So, many thanks to Chris Foresman at Ars Technica for this excellent piece. The importance of lense and sensor quality, be they CCD or CMOS, usually takes a back seat when the ads are being written. I've been asked by workmates every time they spy me with one of my cameras "how many megapixels?", so it works.

The considered answer from professionals is that most people, even serious amateurs through to quite a few pros, don't need more than 12MP. I have taken plenty of good shots on less than that and had them blown up to large prints without mishap.

Has Apple Nobbled Competitors?

Rob Enderle has an interesting conspiracy theory concerning Apple's dominance in the marketplace. I couldn't possibly comment but it makes a good story.

My Cameras

I've been a Nikon SLR fan for quite a while, progressing from the old metal-body film cameras to the plastic-bodied electronic ones, then onwards to the D80 DSLR model I currently have. As a second camera I've tended to have a Fuji Finepix of some sort, and the S1000FD has just been replaced by the HS20 EXR.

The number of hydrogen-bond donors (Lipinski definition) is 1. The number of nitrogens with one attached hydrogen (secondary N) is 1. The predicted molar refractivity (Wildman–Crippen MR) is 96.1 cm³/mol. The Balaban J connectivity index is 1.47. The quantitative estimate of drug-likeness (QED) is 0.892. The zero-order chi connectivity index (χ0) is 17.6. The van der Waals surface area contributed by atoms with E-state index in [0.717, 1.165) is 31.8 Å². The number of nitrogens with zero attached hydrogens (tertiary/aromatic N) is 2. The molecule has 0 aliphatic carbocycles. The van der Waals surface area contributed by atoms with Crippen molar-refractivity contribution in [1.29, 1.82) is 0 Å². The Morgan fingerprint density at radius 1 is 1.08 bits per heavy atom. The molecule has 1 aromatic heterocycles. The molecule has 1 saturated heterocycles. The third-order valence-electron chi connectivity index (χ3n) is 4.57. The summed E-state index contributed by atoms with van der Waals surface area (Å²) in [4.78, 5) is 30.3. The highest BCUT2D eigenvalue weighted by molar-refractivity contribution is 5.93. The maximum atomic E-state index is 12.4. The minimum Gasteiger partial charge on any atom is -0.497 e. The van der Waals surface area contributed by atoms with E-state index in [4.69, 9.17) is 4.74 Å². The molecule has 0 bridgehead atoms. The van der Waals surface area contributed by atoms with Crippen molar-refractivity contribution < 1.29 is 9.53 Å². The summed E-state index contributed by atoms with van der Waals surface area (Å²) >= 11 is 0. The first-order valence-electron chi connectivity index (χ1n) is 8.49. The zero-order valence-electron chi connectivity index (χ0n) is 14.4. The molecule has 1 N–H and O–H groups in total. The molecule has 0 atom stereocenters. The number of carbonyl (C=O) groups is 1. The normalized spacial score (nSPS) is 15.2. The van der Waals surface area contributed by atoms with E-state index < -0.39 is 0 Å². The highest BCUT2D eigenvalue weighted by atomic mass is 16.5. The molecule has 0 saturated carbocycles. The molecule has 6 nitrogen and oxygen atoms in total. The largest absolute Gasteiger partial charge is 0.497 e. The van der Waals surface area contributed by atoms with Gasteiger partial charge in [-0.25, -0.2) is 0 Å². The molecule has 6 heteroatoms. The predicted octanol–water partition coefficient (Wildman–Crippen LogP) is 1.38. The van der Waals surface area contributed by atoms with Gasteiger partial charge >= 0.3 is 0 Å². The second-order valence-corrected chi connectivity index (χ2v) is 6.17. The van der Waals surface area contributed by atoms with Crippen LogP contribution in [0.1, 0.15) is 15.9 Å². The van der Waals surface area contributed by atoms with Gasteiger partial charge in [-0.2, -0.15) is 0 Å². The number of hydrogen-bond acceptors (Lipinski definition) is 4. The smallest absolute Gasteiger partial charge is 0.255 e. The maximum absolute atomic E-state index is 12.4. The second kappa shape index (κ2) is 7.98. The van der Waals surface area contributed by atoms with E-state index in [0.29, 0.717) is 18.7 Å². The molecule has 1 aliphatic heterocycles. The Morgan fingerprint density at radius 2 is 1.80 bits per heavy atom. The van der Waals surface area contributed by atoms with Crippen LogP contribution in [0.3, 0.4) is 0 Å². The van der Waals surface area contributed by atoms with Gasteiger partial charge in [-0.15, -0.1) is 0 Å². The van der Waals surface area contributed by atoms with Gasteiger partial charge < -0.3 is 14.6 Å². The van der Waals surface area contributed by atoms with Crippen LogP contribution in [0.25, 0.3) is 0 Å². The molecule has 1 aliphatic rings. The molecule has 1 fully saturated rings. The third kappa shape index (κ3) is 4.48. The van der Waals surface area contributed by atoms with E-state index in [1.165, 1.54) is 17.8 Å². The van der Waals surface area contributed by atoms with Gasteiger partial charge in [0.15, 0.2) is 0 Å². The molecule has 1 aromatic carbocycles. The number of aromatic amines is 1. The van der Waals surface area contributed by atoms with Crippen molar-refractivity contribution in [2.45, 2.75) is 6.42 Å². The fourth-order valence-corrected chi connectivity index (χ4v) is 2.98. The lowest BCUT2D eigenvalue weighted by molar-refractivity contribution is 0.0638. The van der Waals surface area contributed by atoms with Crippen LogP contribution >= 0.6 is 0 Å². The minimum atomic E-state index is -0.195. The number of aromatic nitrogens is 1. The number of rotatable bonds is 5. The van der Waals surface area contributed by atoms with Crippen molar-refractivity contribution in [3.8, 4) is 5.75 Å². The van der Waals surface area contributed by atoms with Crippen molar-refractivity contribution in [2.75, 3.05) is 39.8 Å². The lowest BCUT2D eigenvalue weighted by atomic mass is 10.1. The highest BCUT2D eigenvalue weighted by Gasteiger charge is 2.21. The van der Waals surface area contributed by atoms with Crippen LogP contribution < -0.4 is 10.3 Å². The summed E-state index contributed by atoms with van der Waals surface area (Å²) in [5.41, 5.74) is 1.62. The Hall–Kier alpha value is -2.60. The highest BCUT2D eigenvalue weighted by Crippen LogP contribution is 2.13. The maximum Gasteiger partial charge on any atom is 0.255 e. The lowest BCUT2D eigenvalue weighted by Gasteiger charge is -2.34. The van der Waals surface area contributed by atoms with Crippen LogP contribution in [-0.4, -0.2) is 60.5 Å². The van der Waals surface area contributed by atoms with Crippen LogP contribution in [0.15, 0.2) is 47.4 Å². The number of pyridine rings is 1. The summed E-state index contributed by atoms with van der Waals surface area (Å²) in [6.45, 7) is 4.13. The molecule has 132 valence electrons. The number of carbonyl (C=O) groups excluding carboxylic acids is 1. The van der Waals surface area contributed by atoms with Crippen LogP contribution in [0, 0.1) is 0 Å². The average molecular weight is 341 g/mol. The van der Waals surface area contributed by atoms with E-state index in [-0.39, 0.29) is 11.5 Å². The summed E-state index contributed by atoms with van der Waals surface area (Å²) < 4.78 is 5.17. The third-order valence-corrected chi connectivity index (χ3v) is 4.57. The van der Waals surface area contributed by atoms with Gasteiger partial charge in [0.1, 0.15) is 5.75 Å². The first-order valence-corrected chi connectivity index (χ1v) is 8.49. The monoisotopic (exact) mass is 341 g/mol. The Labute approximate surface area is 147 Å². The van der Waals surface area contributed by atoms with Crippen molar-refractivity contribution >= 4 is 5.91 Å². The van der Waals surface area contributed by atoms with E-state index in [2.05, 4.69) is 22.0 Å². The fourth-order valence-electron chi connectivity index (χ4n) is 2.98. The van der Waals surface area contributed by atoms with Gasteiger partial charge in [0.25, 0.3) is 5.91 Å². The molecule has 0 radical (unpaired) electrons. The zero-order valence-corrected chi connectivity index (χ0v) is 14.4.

The HS20 is a fantastic parcel of tricks wrapped around a very useful Fujinon zoom lens which goes from 24mm wide (in 35mm film equivalence) out to super telephoto equal to a 720mm lens! A new CMOS sensor delivers 16MB resolution, and the HS20 also doubles as a High-Definition video camera with up to 1920x1080 full HD res, and stereo sound recording. There's even a HDMI out!

Panorama shots have been made easier too - dial in the degrees (from 120) then pan around, and the camera stitches the shot together seamlessly. Magic! The body is larger then the little S1000FD, but smaller then the full-size Nikon. I'm just starting to play with it, more later.

More info on the model here.